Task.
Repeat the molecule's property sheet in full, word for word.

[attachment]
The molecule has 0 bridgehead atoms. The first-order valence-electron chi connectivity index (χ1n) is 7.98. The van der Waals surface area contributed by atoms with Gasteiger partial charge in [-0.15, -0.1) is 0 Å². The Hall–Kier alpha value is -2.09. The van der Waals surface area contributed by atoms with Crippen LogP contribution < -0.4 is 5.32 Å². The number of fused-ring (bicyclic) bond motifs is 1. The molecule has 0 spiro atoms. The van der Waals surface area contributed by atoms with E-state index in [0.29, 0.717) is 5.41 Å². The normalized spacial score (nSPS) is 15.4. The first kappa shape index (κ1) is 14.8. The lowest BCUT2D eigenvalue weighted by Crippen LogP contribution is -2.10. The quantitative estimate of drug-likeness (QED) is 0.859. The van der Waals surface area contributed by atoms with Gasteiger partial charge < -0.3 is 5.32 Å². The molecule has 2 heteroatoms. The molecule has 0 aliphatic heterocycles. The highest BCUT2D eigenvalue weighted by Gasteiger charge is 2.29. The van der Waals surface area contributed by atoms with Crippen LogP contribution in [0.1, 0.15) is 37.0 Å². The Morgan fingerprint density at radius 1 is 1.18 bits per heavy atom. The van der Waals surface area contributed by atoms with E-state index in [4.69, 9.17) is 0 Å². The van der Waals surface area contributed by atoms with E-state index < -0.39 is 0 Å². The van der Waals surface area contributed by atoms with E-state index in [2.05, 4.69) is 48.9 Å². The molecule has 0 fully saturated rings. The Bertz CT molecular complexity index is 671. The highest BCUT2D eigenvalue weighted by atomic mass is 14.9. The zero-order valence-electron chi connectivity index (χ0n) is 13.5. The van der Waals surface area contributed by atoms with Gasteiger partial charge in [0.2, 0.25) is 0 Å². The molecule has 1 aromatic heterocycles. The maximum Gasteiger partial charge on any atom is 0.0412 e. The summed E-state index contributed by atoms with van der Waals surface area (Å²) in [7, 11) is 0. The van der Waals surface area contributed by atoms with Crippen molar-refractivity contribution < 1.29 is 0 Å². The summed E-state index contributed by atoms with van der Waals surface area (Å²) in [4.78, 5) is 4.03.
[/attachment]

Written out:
The molecule has 0 bridgehead atoms. The first-order valence-electron chi connectivity index (χ1n) is 7.98. The van der Waals surface area contributed by atoms with Gasteiger partial charge in [-0.15, -0.1) is 0 Å². The Hall–Kier alpha value is -2.09. The van der Waals surface area contributed by atoms with Crippen LogP contribution < -0.4 is 5.32 Å². The number of fused-ring (bicyclic) bond motifs is 1. The molecule has 0 spiro atoms. The van der Waals surface area contributed by atoms with E-state index in [0.29, 0.717) is 5.41 Å². The normalized spacial score (nSPS) is 15.4. The first kappa shape index (κ1) is 14.8. The lowest BCUT2D eigenvalue weighted by Crippen LogP contribution is -2.10. The quantitative estimate of drug-likeness (QED) is 0.859. The van der Waals surface area contributed by atoms with Gasteiger partial charge < -0.3 is 5.32 Å². The molecule has 2 heteroatoms. The molecule has 0 aliphatic heterocycles. The highest BCUT2D eigenvalue weighted by Gasteiger charge is 2.29. The van der Waals surface area contributed by atoms with Crippen LogP contribution in [0.1, 0.15) is 37.0 Å². The Morgan fingerprint density at radius 1 is 1.18 bits per heavy atom. The van der Waals surface area contributed by atoms with E-state index in [4.69, 9.17) is 0 Å². The van der Waals surface area contributed by atoms with E-state index < -0.39 is 0 Å². The van der Waals surface area contributed by atoms with E-state index in [2.05, 4.69) is 48.9 Å². The molecule has 0 fully saturated rings. The Bertz CT molecular complexity index is 671. The highest BCUT2D eigenvalue weighted by atomic mass is 14.9. The zero-order valence-electron chi connectivity index (χ0n) is 13.5. The van der Waals surface area contributed by atoms with Gasteiger partial charge in [0.2, 0.25) is 0 Å². The molecule has 1 aromatic heterocycles. The maximum Gasteiger partial charge on any atom is 0.0412 e. The summed E-state index contributed by atoms with van der Waals surface area (Å²) in [7, 11) is 0. The van der Waals surface area contributed by atoms with Crippen molar-refractivity contribution < 1.29 is 0 Å². The summed E-state index contributed by atoms with van der Waals surface area (Å²) in [4.78, 5) is 4.03.